Reports

Report | USPIRG Education Fund | Transportation

From Deceit to Transformation

Volkswagen (VW) perpetuated a fraud on the American people, deceiving consumers into believing that they were getting the best possible combination of performance and sustainability. But VW’s promises were nothing more than lies that significantly harmed our collective health and the health of our environment. As a result of the settlement that followed this fraud, an Environmental Mitigation Trust (EMT) was set up with $2.9 billion dollars to be distributed to states to reduce transportation emissions. In effect, VW’s deceit now represents a historic opportunity to drastically reduce harmful pollution that makes us sick and destroys the planet, while also providing an essential down payment toward the transition to a clean and modern 21st century transportation system. 

Report | TexPIRG Education Fund | Consumer Protection

Driving Into Debt

In much of America, access to a car is all but required to hold a job or lead a full and vibrant life. Generations of car-centric transportation policies – including lavish spending on roads, sprawl-inducing land use policies, and meager support for other modes of transportation – have left millions of Americans fully dependent on cars for daily living.

Car ownership is costly, and often requires households to take on debt. In the wake of the Great Recession, Americans rapidly took on debt for car purchases. Since the end of 2009, the amount of money Americans owe on their cars has increased by 75 percent. A significant share of that debt has been incurred by borrowers with lower credit scores, who are particularly vulnerable to predatory loans with high interest rates and inflated costs.

Americans’ rising indebtedness for cars raises concerns for the financial future of millions of households. It also demonstrates the real costs and risks imposed by our car-dependent transportation system. Americans deserve protection from predatory loans and unfair practices in auto lending. Americans also deserve a transportation system that provides more people with the freedom to choose to live without owning a car.

Report | TexPIRG Education Fund | Food

How safe is our food

Americans rely on a vast network of farms and businesses to provide safe food daily.  But in recent years, a string of high-profile recalls ranging from romaine lettuce to millions of pounds of beef to Ritz and Goldfish crackers have called into question the system developed to ensure safe food reaches people’s plates. The ubiquity of the problem can make grocery shopping a game of Russian Roulette where what a family has for dinner could make them seriously sick.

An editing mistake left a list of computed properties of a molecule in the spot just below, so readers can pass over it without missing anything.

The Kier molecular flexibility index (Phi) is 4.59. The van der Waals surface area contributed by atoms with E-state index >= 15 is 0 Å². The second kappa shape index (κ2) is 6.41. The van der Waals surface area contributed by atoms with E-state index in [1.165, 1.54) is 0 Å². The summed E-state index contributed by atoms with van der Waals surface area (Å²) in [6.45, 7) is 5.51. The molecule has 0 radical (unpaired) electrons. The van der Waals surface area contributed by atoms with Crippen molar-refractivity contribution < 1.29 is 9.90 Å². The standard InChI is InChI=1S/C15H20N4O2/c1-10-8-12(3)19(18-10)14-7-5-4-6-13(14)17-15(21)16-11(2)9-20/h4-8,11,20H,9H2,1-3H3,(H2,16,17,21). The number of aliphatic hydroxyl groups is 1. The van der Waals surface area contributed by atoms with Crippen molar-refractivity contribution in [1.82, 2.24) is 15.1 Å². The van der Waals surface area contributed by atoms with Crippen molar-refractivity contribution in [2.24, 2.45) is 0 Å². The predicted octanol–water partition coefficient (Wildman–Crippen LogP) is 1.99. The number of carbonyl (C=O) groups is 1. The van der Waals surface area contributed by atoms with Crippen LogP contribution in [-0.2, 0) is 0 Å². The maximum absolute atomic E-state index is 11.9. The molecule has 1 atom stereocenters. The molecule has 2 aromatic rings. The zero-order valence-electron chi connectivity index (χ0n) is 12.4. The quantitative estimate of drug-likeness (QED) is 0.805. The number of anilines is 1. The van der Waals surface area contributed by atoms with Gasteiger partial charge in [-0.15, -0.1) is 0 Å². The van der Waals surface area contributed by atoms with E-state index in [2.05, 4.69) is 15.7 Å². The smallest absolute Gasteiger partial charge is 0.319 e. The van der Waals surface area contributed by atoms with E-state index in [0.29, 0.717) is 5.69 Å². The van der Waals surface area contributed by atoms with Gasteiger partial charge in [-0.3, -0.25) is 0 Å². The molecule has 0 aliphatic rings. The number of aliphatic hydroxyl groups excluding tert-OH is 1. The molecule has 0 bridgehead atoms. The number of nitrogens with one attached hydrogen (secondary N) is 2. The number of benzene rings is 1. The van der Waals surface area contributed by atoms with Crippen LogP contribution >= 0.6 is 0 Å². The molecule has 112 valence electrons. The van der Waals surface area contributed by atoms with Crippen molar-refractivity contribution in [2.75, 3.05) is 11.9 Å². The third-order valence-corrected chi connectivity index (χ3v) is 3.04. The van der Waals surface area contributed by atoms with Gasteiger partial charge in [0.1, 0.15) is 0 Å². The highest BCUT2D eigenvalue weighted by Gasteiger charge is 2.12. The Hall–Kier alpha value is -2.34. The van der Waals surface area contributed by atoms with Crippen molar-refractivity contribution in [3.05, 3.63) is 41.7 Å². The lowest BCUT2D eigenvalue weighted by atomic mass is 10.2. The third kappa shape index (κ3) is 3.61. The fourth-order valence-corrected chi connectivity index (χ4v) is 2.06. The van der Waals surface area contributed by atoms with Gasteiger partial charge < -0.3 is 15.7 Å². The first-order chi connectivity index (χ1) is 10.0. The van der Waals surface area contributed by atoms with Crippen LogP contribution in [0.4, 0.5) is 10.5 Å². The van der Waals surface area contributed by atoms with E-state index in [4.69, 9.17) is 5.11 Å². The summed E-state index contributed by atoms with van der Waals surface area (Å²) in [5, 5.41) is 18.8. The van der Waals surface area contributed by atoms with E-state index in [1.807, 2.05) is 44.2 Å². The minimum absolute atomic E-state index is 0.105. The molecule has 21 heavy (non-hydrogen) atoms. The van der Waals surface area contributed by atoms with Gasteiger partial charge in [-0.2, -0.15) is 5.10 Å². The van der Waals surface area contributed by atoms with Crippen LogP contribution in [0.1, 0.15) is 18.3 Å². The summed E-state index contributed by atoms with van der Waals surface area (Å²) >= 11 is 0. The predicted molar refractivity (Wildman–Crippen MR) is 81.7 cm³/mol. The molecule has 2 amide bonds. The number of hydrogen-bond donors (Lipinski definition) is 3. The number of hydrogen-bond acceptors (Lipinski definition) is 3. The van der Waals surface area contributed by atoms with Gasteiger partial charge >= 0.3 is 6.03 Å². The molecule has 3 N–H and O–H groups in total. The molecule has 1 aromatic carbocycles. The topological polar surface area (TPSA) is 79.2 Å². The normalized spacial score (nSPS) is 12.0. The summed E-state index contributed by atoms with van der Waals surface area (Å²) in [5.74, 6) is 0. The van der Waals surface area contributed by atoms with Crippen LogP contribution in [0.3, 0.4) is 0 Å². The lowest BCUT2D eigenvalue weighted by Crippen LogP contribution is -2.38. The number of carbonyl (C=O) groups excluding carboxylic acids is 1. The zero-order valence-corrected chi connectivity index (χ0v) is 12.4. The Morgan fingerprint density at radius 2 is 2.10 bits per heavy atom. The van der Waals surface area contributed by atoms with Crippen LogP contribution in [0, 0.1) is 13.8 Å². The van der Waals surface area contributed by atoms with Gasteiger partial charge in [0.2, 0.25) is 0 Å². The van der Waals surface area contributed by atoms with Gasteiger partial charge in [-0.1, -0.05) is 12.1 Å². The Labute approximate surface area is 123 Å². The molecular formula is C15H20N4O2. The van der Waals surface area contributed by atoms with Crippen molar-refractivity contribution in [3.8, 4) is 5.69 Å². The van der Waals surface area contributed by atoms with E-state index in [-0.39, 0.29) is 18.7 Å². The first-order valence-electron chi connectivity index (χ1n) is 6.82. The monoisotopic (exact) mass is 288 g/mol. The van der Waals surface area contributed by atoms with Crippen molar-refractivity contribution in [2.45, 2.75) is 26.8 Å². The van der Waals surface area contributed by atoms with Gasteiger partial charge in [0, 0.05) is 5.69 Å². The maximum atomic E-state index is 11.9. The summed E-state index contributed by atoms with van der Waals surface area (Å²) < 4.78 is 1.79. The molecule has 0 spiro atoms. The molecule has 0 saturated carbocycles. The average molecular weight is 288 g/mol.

While our food safety system has improved significantly over the last 100 years, when toxics, fake foodstuffs, and bacteria regularly infiltrated the supply, it is clear there is more work to do.  A modern society relies on ensuring that the daily act of eating does not undermine the health of the population. Unfortunately, it is often difficult to get a handle on trends within the food system as ongoing, individual testing results are hard to access and may not indicate what hazards are reaching people’s mouths.  

In 2011, the United States made significant upgrades to the food safety system by passing the FDA Food Safety Modernization Act (FSMA).  This law, pushed through in the wake of a number of significant food recalls, was supposed to help the nation identify additional dangers by ensuring we were using modern techniques to track outbreaks of contamination like Salmonella and dangerous strains of E. coli, improve regulatory oversight of the food production system to minimize contamination, and update recall laws.

 

Our food safety system has two lines of defense. First, a series of protections including health standards, inspections, and enforcement help keep contaminants out of the food supply in the first place. Second, when contaminated products make it to store shelves, the recall system helps remove these products from stores, homes and restaurants to keep people safe.  

Report | TexPIRG | Consumer Protection

Fixed for the Holidays

Why Shop Refurbished?

Black Friday prices year-round: You can usually find great deals on used electronics, getting something that’s like-new, but for a sizable discount. Technically, the minute you open a new device, it becomes used, so the difference between a used and new item can be negligible. You can get an item that’s close to new at prices lower than Black Friday deals.

Buying used is a greener choice: Buying used gifts is better for the environment. Most of the environmental damage from our electronics comes from the manufacturing process.

Report | TexPIRG Education Fund | Democracy

Following the Money

Citizens’ ability to understand how their tax dollars are spent is fundamental to democracy. Budget and spending transparency, holds government officials accountable for making smart decisions, checks corruption, and provides citizens with an opportunity to affect how government dollars are spent. “Special districts” are a type of government agency that exist outside of traditional forms of general purpose local or state governments, and serve key governmental functions such as public transit or housing. However, special districts are poorly understood by the public and often do business without adhering to modern standards of government budget or spending transparency. The lack of transparency and accountability of many special districts has caused concern among some state agencies and government watchdogs, as it can contribute to an atmosphere conducive to lowered efficiency and potential misconduct. 

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